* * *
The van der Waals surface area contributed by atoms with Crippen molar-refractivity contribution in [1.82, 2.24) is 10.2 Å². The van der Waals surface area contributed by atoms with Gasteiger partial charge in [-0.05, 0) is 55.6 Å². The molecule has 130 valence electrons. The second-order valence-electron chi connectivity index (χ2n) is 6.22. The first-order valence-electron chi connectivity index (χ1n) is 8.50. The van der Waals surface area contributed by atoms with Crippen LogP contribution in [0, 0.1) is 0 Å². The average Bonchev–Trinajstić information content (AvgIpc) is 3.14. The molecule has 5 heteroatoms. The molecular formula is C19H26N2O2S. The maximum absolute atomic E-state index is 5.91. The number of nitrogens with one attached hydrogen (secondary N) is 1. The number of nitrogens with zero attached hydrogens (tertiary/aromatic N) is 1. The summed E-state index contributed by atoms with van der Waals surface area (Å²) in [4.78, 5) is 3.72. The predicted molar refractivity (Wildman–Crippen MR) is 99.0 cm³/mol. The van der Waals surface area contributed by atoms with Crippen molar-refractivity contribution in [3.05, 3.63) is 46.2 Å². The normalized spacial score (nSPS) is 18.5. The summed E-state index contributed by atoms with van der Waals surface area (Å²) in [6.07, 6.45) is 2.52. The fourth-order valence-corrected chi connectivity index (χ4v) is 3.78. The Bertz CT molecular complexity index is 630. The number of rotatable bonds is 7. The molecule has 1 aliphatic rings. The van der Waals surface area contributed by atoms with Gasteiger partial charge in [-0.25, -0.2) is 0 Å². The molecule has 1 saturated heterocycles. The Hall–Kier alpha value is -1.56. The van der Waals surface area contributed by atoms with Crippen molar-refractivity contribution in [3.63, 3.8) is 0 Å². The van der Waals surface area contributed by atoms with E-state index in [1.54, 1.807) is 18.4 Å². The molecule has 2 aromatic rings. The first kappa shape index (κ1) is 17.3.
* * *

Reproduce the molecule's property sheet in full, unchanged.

The van der Waals surface area contributed by atoms with Crippen molar-refractivity contribution in [1.82, 2.24) is 10.2 Å². The van der Waals surface area contributed by atoms with Gasteiger partial charge in [-0.05, 0) is 55.6 Å². The molecule has 130 valence electrons. The second-order valence-electron chi connectivity index (χ2n) is 6.22. The first-order valence-electron chi connectivity index (χ1n) is 8.50. The van der Waals surface area contributed by atoms with Crippen LogP contribution in [0, 0.1) is 0 Å². The average Bonchev–Trinajstić information content (AvgIpc) is 3.14. The molecule has 5 heteroatoms. The molecular formula is C19H26N2O2S. The maximum absolute atomic E-state index is 5.91. The number of nitrogens with one attached hydrogen (secondary N) is 1. The number of nitrogens with zero attached hydrogens (tertiary/aromatic N) is 1. The summed E-state index contributed by atoms with van der Waals surface area (Å²) in [4.78, 5) is 3.72. The predicted molar refractivity (Wildman–Crippen MR) is 99.0 cm³/mol. The van der Waals surface area contributed by atoms with Crippen molar-refractivity contribution in [3.05, 3.63) is 46.2 Å². The normalized spacial score (nSPS) is 18.5. The summed E-state index contributed by atoms with van der Waals surface area (Å²) in [6.07, 6.45) is 2.52. The fourth-order valence-corrected chi connectivity index (χ4v) is 3.78. The Bertz CT molecular complexity index is 630. The number of rotatable bonds is 7. The molecule has 1 aliphatic rings. The van der Waals surface area contributed by atoms with Gasteiger partial charge in [-0.25, -0.2) is 0 Å². The molecule has 1 saturated heterocycles. The Hall–Kier alpha value is -1.56. The van der Waals surface area contributed by atoms with Crippen molar-refractivity contribution in [3.63, 3.8) is 0 Å². The van der Waals surface area contributed by atoms with E-state index in [1.54, 1.807) is 18.4 Å². The molecule has 2 aromatic rings. The first kappa shape index (κ1) is 17.3.